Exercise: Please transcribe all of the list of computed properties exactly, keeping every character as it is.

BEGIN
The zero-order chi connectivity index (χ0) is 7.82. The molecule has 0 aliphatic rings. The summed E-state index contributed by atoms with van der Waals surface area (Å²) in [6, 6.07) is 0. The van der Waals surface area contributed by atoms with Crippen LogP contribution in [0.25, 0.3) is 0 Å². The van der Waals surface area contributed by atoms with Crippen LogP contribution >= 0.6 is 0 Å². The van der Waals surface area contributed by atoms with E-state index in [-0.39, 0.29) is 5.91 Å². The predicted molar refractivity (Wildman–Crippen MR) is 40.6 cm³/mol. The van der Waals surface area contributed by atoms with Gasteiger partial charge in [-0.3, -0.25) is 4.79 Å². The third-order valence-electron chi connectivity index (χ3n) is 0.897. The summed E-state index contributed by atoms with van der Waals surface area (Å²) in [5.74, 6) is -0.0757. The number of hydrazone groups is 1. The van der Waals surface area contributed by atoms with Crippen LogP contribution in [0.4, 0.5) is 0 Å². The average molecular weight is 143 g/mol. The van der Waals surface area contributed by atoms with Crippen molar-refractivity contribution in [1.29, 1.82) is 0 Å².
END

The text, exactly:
The zero-order chi connectivity index (χ0) is 7.82. The molecule has 0 aliphatic rings. The summed E-state index contributed by atoms with van der Waals surface area (Å²) in [6, 6.07) is 0. The van der Waals surface area contributed by atoms with Crippen LogP contribution in [0.25, 0.3) is 0 Å². The van der Waals surface area contributed by atoms with Crippen LogP contribution >= 0.6 is 0 Å². The van der Waals surface area contributed by atoms with E-state index in [-0.39, 0.29) is 5.91 Å². The predicted molar refractivity (Wildman–Crippen MR) is 40.6 cm³/mol. The van der Waals surface area contributed by atoms with Gasteiger partial charge in [-0.3, -0.25) is 4.79 Å². The third-order valence-electron chi connectivity index (χ3n) is 0.897. The summed E-state index contributed by atoms with van der Waals surface area (Å²) in [5.74, 6) is -0.0757. The number of hydrazone groups is 1. The van der Waals surface area contributed by atoms with Crippen LogP contribution in [0.4, 0.5) is 0 Å². The average molecular weight is 143 g/mol. The van der Waals surface area contributed by atoms with Crippen molar-refractivity contribution in [1.29, 1.82) is 0 Å².